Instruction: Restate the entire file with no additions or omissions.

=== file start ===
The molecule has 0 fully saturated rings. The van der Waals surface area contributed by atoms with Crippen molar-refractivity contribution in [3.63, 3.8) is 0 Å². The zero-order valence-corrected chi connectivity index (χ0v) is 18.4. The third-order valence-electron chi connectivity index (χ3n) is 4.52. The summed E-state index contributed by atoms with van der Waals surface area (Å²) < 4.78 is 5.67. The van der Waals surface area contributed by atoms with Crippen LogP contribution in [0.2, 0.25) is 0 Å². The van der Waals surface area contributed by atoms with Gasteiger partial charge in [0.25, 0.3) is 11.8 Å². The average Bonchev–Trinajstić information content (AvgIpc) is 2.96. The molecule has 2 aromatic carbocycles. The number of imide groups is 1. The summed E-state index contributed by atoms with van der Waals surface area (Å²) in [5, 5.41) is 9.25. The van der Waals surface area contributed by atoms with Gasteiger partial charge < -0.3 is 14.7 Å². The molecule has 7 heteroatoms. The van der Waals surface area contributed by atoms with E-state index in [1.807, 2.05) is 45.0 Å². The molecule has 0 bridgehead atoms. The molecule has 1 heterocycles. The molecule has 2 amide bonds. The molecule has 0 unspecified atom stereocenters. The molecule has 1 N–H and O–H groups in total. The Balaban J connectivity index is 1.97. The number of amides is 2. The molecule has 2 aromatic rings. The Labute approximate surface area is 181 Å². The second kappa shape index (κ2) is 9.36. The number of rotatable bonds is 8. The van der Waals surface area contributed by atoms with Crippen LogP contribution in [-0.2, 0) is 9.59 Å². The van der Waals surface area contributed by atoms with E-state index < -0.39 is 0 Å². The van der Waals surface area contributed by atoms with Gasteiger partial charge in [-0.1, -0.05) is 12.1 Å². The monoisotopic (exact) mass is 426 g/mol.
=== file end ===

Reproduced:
The molecule has 0 fully saturated rings. The van der Waals surface area contributed by atoms with Crippen molar-refractivity contribution in [3.63, 3.8) is 0 Å². The zero-order valence-corrected chi connectivity index (χ0v) is 18.4. The third-order valence-electron chi connectivity index (χ3n) is 4.52. The summed E-state index contributed by atoms with van der Waals surface area (Å²) < 4.78 is 5.67. The van der Waals surface area contributed by atoms with Crippen LogP contribution in [0.2, 0.25) is 0 Å². The van der Waals surface area contributed by atoms with Gasteiger partial charge in [0.25, 0.3) is 11.8 Å². The average Bonchev–Trinajstić information content (AvgIpc) is 2.96. The molecule has 2 aromatic carbocycles. The number of imide groups is 1. The summed E-state index contributed by atoms with van der Waals surface area (Å²) in [5, 5.41) is 9.25. The van der Waals surface area contributed by atoms with Gasteiger partial charge < -0.3 is 14.7 Å². The molecule has 7 heteroatoms. The van der Waals surface area contributed by atoms with E-state index in [1.807, 2.05) is 45.0 Å². The molecule has 0 bridgehead atoms. The molecule has 1 heterocycles. The molecule has 2 amide bonds. The molecule has 0 unspecified atom stereocenters. The molecule has 1 N–H and O–H groups in total. The Balaban J connectivity index is 1.97. The number of amides is 2. The molecule has 2 aromatic rings. The Labute approximate surface area is 181 Å². The second kappa shape index (κ2) is 9.36. The number of rotatable bonds is 8. The van der Waals surface area contributed by atoms with Crippen LogP contribution in [-0.2, 0) is 9.59 Å². The van der Waals surface area contributed by atoms with E-state index < -0.39 is 0 Å². The van der Waals surface area contributed by atoms with Gasteiger partial charge in [-0.1, -0.05) is 12.1 Å². The monoisotopic (exact) mass is 426 g/mol.